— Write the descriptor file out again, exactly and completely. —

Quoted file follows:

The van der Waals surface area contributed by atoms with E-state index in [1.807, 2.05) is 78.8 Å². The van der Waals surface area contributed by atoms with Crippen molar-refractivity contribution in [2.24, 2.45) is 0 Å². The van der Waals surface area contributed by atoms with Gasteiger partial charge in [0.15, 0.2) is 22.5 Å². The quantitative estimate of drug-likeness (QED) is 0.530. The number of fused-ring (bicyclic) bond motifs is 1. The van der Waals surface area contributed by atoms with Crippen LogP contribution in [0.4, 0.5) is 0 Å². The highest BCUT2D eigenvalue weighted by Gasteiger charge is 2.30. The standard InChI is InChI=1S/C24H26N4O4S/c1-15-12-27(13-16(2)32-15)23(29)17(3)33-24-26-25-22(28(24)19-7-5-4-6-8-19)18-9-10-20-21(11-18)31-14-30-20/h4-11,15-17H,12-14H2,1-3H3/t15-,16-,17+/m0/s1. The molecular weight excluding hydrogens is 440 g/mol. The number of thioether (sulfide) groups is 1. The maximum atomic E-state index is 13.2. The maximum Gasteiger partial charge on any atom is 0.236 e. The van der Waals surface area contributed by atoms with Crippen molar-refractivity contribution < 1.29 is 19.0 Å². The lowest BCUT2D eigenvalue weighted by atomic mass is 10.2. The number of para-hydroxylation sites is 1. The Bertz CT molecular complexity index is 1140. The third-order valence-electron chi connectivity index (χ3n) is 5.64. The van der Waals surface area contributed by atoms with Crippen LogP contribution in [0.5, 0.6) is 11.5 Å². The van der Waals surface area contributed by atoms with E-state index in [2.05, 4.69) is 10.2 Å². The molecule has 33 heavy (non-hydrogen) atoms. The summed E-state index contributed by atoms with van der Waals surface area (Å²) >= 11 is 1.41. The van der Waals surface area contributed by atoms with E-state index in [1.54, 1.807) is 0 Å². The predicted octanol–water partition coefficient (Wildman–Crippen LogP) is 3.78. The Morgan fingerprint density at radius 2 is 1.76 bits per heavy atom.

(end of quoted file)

The van der Waals surface area contributed by atoms with E-state index in [1.807, 2.05) is 78.8 Å². The van der Waals surface area contributed by atoms with Crippen molar-refractivity contribution in [2.24, 2.45) is 0 Å². The van der Waals surface area contributed by atoms with Gasteiger partial charge in [0.15, 0.2) is 22.5 Å². The quantitative estimate of drug-likeness (QED) is 0.530. The number of fused-ring (bicyclic) bond motifs is 1. The van der Waals surface area contributed by atoms with Crippen LogP contribution in [0.4, 0.5) is 0 Å². The highest BCUT2D eigenvalue weighted by Gasteiger charge is 2.30. The standard InChI is InChI=1S/C24H26N4O4S/c1-15-12-27(13-16(2)32-15)23(29)17(3)33-24-26-25-22(28(24)19-7-5-4-6-8-19)18-9-10-20-21(11-18)31-14-30-20/h4-11,15-17H,12-14H2,1-3H3/t15-,16-,17+/m0/s1. The molecular weight excluding hydrogens is 440 g/mol. The number of thioether (sulfide) groups is 1. The maximum atomic E-state index is 13.2. The maximum Gasteiger partial charge on any atom is 0.236 e. The van der Waals surface area contributed by atoms with Crippen molar-refractivity contribution < 1.29 is 19.0 Å². The lowest BCUT2D eigenvalue weighted by atomic mass is 10.2. The number of para-hydroxylation sites is 1. The Bertz CT molecular complexity index is 1140. The third-order valence-electron chi connectivity index (χ3n) is 5.64. The van der Waals surface area contributed by atoms with Crippen LogP contribution in [0.5, 0.6) is 11.5 Å². The van der Waals surface area contributed by atoms with E-state index in [2.05, 4.69) is 10.2 Å². The molecule has 33 heavy (non-hydrogen) atoms. The summed E-state index contributed by atoms with van der Waals surface area (Å²) >= 11 is 1.41. The van der Waals surface area contributed by atoms with E-state index in [1.54, 1.807) is 0 Å². The predicted octanol–water partition coefficient (Wildman–Crippen LogP) is 3.78. The Morgan fingerprint density at radius 2 is 1.76 bits per heavy atom.